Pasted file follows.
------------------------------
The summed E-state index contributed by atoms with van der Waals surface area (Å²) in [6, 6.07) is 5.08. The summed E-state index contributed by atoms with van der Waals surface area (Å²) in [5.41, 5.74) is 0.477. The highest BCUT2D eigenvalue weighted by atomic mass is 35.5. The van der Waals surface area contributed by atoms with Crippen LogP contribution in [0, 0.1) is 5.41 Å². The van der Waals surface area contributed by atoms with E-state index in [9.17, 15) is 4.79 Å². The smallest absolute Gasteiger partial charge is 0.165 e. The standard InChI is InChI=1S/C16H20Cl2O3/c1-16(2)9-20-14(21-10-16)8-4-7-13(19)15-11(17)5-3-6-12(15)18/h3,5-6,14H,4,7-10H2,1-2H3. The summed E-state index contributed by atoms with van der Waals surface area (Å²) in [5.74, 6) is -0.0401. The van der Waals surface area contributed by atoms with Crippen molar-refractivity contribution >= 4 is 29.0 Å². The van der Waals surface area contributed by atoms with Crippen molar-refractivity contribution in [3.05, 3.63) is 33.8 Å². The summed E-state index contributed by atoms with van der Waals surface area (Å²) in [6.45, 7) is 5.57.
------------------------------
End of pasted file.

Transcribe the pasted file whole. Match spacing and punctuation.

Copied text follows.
The summed E-state index contributed by atoms with van der Waals surface area (Å²) in [6, 6.07) is 5.08. The summed E-state index contributed by atoms with van der Waals surface area (Å²) in [5.41, 5.74) is 0.477. The highest BCUT2D eigenvalue weighted by atomic mass is 35.5. The van der Waals surface area contributed by atoms with Crippen LogP contribution in [0, 0.1) is 5.41 Å². The van der Waals surface area contributed by atoms with E-state index in [9.17, 15) is 4.79 Å². The smallest absolute Gasteiger partial charge is 0.165 e. The standard InChI is InChI=1S/C16H20Cl2O3/c1-16(2)9-20-14(21-10-16)8-4-7-13(19)15-11(17)5-3-6-12(15)18/h3,5-6,14H,4,7-10H2,1-2H3. The summed E-state index contributed by atoms with van der Waals surface area (Å²) in [5.74, 6) is -0.0401. The van der Waals surface area contributed by atoms with Crippen molar-refractivity contribution >= 4 is 29.0 Å². The van der Waals surface area contributed by atoms with Crippen molar-refractivity contribution in [3.05, 3.63) is 33.8 Å². The summed E-state index contributed by atoms with van der Waals surface area (Å²) in [6.45, 7) is 5.57.